% snmptranslate -Td IPV6-MIB::ipv6RouteEntry
 ipv6RouteEntry OBJECT-TYPE
   -- FROM       IPV6-MIB
   MAX-ACCESS    not-accessible
   STATUS        current
   INDEX         { ipv6RouteDest, ipv6RoutePfxLength, ipv6RouteIndex }
   DESCRIPTION   "A routing entry."
 ::= { iso(1) org(3) dod(6) internet(1) mgmt(2) mib-2(1) ipv6MIB(55) ipv6MIBObjects(1) ipv6RouteTable(11) 1 }

i.e. the index is an IPv6 address and two integers. So requesting

 % snmpgetnext -OS host IPV6-MIB::ipv6RouteTable
 IPV6-MIB::ipv6RouteIfIndex. = 2

is not easily read. But how about

 % snmpgetnext -OSX host IPV6-MIB::ipv6RouteTable
 IPV6-MIB::ipv6RouteIfIndex[3ffe:100:ff00:0:0:0:0:0][64][1] = 2

It looks a lot nicer. The format puts square brackets around each index, and uses DISPLAY-HINT information and string conversions to format each index.

-Os, -OS, and -Of

Shortening the output of those really long OIDs is also possible, using the -Os and -OS command (the -OS version prepends the url with the MIB name that the node came from):

 % snmpget -v 2c -c demopublic test.net-snmp.org sysUpTime.0 ucdDemoUserList.0
 system.sysUpTime.0 = Timeticks: (586910990) 67 days, 22:18:29.90
 enterprises.ucdavis.ucdDemoMIB.ucdDemoMIBObjects.ucdDemoPublic.ucdDemoUserList.0 = " noAuthUser MD5User MD5DESUser SHAUser SHADESUser"
 % snmpget -Os -v 2c -c demopublic test.net-snmp.org sysUpTime.0 ucdDemoUserList.0
 sysUpTime.0 = Timeticks: (586910990) 67 days, 22:18:29.90
 ucdDemoUserList.0 = " noAuthUser MD5User MD5DESUser SHAUser SHADESUser"
 % snmpget -OS -v 2c -c demopublic test.net-snmp.org sysUpTime.0 ucdDemoUserList.0
 RFC1213-MIB::sysUpTime.0 = Timeticks: (586911833) 67 days, 22:18:38.33
 UCD-DEMO-MIB::ucdDemoUserList.0 = " noAuthUser MD5User MD5DESUser SHAUser SHADESUser"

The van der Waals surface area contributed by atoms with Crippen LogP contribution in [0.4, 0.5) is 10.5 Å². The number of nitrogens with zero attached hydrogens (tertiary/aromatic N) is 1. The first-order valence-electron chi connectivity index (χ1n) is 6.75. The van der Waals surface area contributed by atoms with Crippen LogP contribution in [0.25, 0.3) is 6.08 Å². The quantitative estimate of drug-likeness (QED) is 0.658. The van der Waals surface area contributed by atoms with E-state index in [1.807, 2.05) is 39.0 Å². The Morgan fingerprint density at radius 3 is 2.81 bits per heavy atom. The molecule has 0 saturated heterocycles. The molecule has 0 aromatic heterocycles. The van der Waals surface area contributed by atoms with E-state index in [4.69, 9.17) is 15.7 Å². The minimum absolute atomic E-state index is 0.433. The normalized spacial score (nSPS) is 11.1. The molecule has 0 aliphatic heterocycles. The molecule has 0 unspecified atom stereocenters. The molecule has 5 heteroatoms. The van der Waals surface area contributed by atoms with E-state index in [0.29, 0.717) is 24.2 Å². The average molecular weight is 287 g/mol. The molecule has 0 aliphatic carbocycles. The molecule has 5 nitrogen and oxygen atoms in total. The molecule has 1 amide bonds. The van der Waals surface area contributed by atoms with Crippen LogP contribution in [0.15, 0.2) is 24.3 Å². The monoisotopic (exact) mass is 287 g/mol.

As you can see the above options only print out the last node in the OID, but the -OS option additionally prepends the output with the name of the MIB that the OID can be found in. -Of Is sort of the reverse of the previous options and always displays the full OID:

 % snmpget -Of -v 2c -c demopublic test.net-snmp.org sysUpTime.0 ucdDemoUserList.0
 .iso.org.dod.internet.mgmt.mib-2.system.sysUpTime.0 = Timeticks: (741998862) 85 days, 21:06:28.62
 .iso.org.dod.internet.private.enterprises.ucdavis.ucdDemoMIB.ucdDemoMIBObjects.ucdDemoPublic.ucdDemoUserList.0 = " noAuthUser MD5User MD5DESUser SHAUser SHADESUser"


The -Ov flag outputs only the value, but not variable name

 % snmpget -Ov -v 2c -c demopublic test.net-snmp.org sysObjectID.0
 OID: enterprises.ucdavis.ucdSnmpAgent.hpux10


Finally, the -Oq flag allows us to print everything as quick as possible in a fashion that is easily parsible by things like scripting languages:

 % snmpget -Oq -v 2c -c demopublic test.net-snmp.org sysObjectID.0
 system.sysObjectID.0 enterprises.ucdavis.ucdSnmpAgent.hpux10

Note that in the above output, there is no equal sign and there is no "OID:" string in the output.


Of course, you're allowed to combine many of these options into one statement:

 % snmpget -Oqs -v 2c -c demopublic test.net-snmp.org sysObjectID.0
 sysObjectID.0 hpux10

For shell scripts, the -Oqv option is useful. It only returns the value of the attribute, which is useful for instance in (using sh/ksh/bash syntax)

 % interfaces=`snmpget -Oqv -v 2c -c demopublic test.net-snmp.org ifNumber.0````

Tutorial Sections

About the SNMP Protocol

These tutorial links talk about SNMP generically and how the protocol itself works. They are good introductory reading material and the concepts are important to understand before diving into the later tutorials about Net-SNMP itself.

Net-SNMP Command Line Applications

These tutorial pages discuss the command line tools provided in the Net-SNMP suite of tools. Nearly all the example commands in these tutorials works if you try it yourself, as they're all examples that talk to our online Net-SNMP test agent. Given them a shot!

Application Configuration

All of our applications support configuration to allow you to customize how they behave.

Net-SNMP Daemons

Net-SNMP comes with two long-running daemons: a SNMP agent (snmpd) for responding to management requests and a notification receiver (snmptrapd) for receiving SNMP notifications.

Coding Tutorials

Net-SNMP comes with a highly flexible and extensible API. The API allows you to create your own commands, add extensions to the agent to support your own MIBs and perform specialized processing of notifications.

Debugging SNMP Applications and Agents

All our tools and applications have extensive debugging output. These tutorials talk about how the debugging system works and how you can add your own debugging statements to you code:

Operating System Specific Tutorials